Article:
Study decodes how sex & intimacy rewires brain

February 24, 2024
A team of researchers has created the first brain-wide map of brain regions to understand how sex relates to lasting love.

New York, Feb 24 (IANS) A team of researchers has created the first brain-wide map of brain regions to understand how sex relates to lasting love. They created the map of brain regions active in prairie voles a small Midwestern rodent during mating and pair bonding.

Prairie voles are one of the few mammals known to form long-term, monogamous relationships.

The researchers from The University of Texas at Austin found that bonding voles experience a storm of brain activity distributed across 68 distinct brain regions that make up seven brain-wide circuits.

The brain activity correlates with three stages of behaviour mating, bonding and the emergence of a stable, enduring bond.

Most of these brain regions the researchers identified were not previously associated with bonding, so the map reveals new places to look in the human brain to understand how we form and maintain close relationships.

Earlier studies concluded that male and female brains often use fundamentally different mechanisms to produce the same behaviours, such as mating and nurturing offspring.

But in this study, bonding males and females had nearly identical patterns of brain activity.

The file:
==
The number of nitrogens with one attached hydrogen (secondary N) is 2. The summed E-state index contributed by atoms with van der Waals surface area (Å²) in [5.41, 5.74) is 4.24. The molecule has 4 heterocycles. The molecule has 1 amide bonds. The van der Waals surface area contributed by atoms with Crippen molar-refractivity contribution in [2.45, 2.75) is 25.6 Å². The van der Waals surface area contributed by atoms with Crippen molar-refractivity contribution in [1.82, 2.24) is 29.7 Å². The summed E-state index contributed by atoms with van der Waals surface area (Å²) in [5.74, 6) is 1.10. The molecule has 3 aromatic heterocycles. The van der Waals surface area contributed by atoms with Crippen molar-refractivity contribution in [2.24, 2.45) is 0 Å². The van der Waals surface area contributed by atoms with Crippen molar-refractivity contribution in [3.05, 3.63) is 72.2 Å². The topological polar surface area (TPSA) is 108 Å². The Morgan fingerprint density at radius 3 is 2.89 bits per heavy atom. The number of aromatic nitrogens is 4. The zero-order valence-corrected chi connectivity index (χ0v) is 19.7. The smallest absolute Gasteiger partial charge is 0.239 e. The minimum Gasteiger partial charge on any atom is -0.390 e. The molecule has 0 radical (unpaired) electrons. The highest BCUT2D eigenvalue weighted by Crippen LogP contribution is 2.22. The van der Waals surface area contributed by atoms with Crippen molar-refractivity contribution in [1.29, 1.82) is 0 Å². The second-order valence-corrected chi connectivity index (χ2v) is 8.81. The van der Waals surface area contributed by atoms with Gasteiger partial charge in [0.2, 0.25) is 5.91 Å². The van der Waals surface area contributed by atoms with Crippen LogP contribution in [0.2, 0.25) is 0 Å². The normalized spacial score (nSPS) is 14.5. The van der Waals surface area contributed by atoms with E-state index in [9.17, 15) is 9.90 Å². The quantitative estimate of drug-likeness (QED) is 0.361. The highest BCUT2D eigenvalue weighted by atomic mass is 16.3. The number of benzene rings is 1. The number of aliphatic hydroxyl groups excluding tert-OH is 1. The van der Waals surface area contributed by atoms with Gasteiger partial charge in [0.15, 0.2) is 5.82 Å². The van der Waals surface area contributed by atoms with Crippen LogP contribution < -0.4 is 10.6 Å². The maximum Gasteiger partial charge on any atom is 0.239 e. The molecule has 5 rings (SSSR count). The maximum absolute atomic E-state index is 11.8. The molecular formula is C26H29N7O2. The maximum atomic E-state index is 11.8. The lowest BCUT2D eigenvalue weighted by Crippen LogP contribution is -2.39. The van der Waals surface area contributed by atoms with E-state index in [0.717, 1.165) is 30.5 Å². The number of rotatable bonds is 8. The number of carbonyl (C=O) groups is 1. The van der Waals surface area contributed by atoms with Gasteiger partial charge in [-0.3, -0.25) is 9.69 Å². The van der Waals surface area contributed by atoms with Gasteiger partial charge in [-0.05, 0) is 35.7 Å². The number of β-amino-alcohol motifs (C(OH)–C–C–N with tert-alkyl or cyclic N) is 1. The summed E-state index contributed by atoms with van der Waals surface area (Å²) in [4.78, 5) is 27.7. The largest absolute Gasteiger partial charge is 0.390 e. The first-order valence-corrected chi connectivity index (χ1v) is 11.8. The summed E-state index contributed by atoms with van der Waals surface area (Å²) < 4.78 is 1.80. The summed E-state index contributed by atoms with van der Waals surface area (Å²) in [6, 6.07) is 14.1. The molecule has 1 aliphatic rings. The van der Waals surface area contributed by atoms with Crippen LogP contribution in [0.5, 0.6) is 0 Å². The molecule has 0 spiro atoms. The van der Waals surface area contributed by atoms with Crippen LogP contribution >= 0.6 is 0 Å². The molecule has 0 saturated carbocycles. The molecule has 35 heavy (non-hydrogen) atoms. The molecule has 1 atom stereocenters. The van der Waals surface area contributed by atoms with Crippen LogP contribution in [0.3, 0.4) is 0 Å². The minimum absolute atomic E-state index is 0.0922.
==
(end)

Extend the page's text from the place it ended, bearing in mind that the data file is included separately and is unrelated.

“That was a surprise,” said Steven Phelps, Professor of integrative biology at UT Austin.

“Sex hormones like testosterone, oestrogen and progesterone are important for sexual, aggressive and parental behaviours, so the prevailing hypothesis was that brain activity during mating and bonding would also be different between the sexes,” he added, in the study published in the journal eLife.

The researchers were able to pinpoint with high resolution which brain cells were active in vole brains at various points over the course of the process that leads to and includes bonding.

This is the first time such a method has been applied to prairie voles.

By studying more than 200 prairie voles across multiple times during mating and bonding, the researchers produced an unprecedented and foundational data set.

The strongest predictor of activity across the 68 brain regions that the researchers identified surprised them.

It was male ejaculation, suggesting the experience elicits a profound emotional state — and not only in the affected males.

Females, too, had more bonding-related brain activity with males who reached that milestone.

“The brain and behaviour data suggest that both sexes may be having orgasm-like responses, and these ‘orgasms’ coordinate the formation of a bond,” Phelps said.

“If true, it would imply that orgasms can serve as a means to promote connection, as has long been suggested in humans.”



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